September 28, 2015

Garden Share Collective: Seeding a Winter Vegetable Garden

Asparagus starting to change color signaling autumn, the asparagus was started from seed April/May of this year.
In the United States most of us are well into fall/autumn. I really wanted to do a big fall garden this year which means lots of direct seeding.

For the month of September I have been direct seeding in the garden:
  • radish 
  • daikon 
  • turnip 
  • beet
  • sprouting broccoli
  • sprouting turnip
  • spinach
  • chicory
  • radicchio
  • and lots and lots of carrots.
I love growing vegetables from seed. The whole process of plants popping out of the soil and watching them develop through their life cycle. But I love direct seeding so much, just sprinkle some seeds, a little dirt, and some water and you are done. Water once a day till the seedlings are up and you are well on your way.

Don't get me wrong. I like starting tomatoes, peppers, eggplants, and broccoli indoors in seed starting trays but it's so much more work. Spritzing the soil twice a day with a spray bottle till the seeds germinate. Schlepping the seedling trays outside when its warm and inside on frosty nights, while still watering everyday. And then planting the 50 tomato plants, the 30 peppers or eggplants which takes days. Just thinking about it makes my back hurt.

I try to make the indoor seed starting as painless as possible by giving tomatoes only 4 weeks to grow and peppers and eggplants maybe 6 weeks before planting them outside. The seeds are started in trays, once they germinate they're pricked out and planted individually into larger containers. If it's remotely warm outside they immediately get set out, even before the seeds have sprouted, on a table protected from cold winds by a full privacy fence where they get 10-12 hours of full sun. Supposedly some peppers need light to help them germinate. When frost threatens they are brought inside at night (usually by a husband because I work late into the wee hours of the morning).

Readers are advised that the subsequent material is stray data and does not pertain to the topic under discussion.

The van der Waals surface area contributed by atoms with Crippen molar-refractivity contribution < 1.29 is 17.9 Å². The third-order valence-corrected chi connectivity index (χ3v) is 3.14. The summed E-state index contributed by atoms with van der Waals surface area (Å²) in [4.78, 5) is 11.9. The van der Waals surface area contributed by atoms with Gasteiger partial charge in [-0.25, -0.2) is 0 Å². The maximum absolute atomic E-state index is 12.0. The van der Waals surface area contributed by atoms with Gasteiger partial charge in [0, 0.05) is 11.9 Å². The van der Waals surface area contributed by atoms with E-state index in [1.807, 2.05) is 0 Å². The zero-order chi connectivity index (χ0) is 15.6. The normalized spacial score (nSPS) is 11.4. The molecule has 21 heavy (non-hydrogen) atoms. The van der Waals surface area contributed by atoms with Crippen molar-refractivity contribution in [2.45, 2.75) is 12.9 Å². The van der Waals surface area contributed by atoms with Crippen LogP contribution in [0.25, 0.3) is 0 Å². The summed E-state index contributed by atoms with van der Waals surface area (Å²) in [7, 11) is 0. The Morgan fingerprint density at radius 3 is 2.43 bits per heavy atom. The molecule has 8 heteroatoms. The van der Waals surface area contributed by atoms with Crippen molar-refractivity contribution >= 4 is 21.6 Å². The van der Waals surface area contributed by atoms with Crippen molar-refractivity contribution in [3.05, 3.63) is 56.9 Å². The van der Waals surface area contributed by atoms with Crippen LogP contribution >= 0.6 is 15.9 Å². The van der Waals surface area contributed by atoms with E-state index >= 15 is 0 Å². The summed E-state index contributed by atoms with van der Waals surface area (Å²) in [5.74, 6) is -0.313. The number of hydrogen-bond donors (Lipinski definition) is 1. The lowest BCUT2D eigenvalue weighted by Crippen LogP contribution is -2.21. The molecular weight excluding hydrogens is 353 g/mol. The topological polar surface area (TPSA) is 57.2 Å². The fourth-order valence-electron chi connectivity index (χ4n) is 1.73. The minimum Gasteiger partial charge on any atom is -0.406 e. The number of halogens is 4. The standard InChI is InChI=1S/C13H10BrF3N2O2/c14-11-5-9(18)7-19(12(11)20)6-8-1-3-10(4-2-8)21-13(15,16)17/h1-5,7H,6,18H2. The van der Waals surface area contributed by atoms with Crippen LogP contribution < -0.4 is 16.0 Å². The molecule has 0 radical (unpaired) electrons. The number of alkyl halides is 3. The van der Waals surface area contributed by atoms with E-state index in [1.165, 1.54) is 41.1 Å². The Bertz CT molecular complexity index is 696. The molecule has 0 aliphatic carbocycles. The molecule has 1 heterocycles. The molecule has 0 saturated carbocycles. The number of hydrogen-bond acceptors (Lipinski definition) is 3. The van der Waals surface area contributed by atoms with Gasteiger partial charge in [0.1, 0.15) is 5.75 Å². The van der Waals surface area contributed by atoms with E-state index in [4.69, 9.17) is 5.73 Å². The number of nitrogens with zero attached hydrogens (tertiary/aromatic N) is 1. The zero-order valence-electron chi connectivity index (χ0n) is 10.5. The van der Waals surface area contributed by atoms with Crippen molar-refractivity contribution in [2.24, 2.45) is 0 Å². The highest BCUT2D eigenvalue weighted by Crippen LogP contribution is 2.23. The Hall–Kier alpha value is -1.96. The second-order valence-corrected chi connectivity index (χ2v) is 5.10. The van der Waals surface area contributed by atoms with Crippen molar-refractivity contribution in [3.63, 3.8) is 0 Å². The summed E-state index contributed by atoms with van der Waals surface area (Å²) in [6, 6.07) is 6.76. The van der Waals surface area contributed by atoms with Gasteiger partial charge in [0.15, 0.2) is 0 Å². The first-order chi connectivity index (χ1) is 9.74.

Plans for October:
  • Finish digging out the other half of the garden so planting can be finished.
  • Direct seed lettuce, fennel, kale, Asian greens, and garlic.
  • Direct seed even more carrot, beet, turnip, and spinach.

Radishes in the front bulbing up and soon to be removed to give room to the growing carrots and spinach. Turnips and kohlrabi growing well in the bed behind the radishes.
Lots of different things growing in this bed like sprouting broccoli, sprouting, turnip, carrot, beet, turnip, spinach, chicory, and radicchio.
Newly sprouted carrots.
Beets just forming their true leaves.
And spinach growing well.
Corno di Toro sweet peppers.
The mild to medium spicy Pablano peppers did very well this year.
This little Shishito sweet pepper made lots of peppers and is still full of blossoms, although it's starting to die back with cool weather.
It was a terrible year for tomatoes and eggplants which were in beds behind the peppers but have recently been cleared out. Flooding and lots of big rain storms in early summer battered and bruised the green tomatoes so when they started ripening they rotted on the vine. The excess water also caused the flea beetle population to explode which decimated the eggplants.

Hopefully next year will be better.

September 23, 2015

On Carrots and Juicing

My husband and I want to get back into juicing vegetables. Normally we juice a mixture of carrots, apple, and celery together. Just a single glass of fresh vegetable juice a day makes a world of difference in mental acuity, reflex speed, and just a wonderfully heightened sense of being in your body and a general physicality.

I'm very much in my head most of the time but the rush of vitamins seems to increase the senses and really brings the world into sharp focus.